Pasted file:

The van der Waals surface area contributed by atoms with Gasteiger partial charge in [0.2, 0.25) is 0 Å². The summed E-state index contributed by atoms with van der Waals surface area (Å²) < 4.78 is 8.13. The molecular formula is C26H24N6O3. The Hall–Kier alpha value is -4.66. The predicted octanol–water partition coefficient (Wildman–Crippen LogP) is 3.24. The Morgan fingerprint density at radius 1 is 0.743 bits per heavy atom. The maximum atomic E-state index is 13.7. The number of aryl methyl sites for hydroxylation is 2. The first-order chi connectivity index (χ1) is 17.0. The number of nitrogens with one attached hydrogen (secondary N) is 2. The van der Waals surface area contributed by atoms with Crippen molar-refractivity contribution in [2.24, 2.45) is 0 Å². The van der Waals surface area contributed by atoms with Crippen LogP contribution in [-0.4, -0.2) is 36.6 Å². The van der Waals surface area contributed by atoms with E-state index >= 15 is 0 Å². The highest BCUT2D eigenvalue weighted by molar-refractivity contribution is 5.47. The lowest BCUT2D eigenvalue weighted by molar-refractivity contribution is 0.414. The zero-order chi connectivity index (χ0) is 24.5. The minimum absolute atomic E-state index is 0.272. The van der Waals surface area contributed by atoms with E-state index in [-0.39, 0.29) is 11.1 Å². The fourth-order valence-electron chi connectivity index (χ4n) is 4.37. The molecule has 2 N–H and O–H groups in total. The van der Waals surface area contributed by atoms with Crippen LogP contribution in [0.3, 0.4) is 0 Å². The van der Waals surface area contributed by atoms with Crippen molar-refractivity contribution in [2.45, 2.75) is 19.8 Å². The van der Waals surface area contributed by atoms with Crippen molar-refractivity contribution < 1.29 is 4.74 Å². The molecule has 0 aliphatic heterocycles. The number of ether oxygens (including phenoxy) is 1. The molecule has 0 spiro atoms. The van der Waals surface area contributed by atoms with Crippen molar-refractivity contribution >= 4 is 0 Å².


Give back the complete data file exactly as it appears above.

The van der Waals surface area contributed by atoms with Gasteiger partial charge in [0.2, 0.25) is 0 Å². The summed E-state index contributed by atoms with van der Waals surface area (Å²) < 4.78 is 8.13. The molecular formula is C26H24N6O3. The Hall–Kier alpha value is -4.66. The predicted octanol–water partition coefficient (Wildman–Crippen LogP) is 3.24. The Morgan fingerprint density at radius 1 is 0.743 bits per heavy atom. The maximum atomic E-state index is 13.7. The number of aryl methyl sites for hydroxylation is 2. The first-order chi connectivity index (χ1) is 17.0. The number of nitrogens with one attached hydrogen (secondary N) is 2. The van der Waals surface area contributed by atoms with Crippen molar-refractivity contribution in [2.24, 2.45) is 0 Å². The van der Waals surface area contributed by atoms with Crippen LogP contribution in [-0.4, -0.2) is 36.6 Å². The van der Waals surface area contributed by atoms with E-state index >= 15 is 0 Å². The highest BCUT2D eigenvalue weighted by molar-refractivity contribution is 5.47. The lowest BCUT2D eigenvalue weighted by molar-refractivity contribution is 0.414. The zero-order chi connectivity index (χ0) is 24.5. The minimum absolute atomic E-state index is 0.272. The van der Waals surface area contributed by atoms with E-state index in [-0.39, 0.29) is 11.1 Å². The fourth-order valence-electron chi connectivity index (χ4n) is 4.37. The molecule has 2 N–H and O–H groups in total. The van der Waals surface area contributed by atoms with Crippen LogP contribution in [0.3, 0.4) is 0 Å². The van der Waals surface area contributed by atoms with Crippen molar-refractivity contribution in [2.45, 2.75) is 19.8 Å². The van der Waals surface area contributed by atoms with Crippen molar-refractivity contribution < 1.29 is 4.74 Å². The molecule has 0 aliphatic heterocycles. The number of ether oxygens (including phenoxy) is 1. The molecule has 0 spiro atoms. The van der Waals surface area contributed by atoms with Crippen molar-refractivity contribution >= 4 is 0 Å².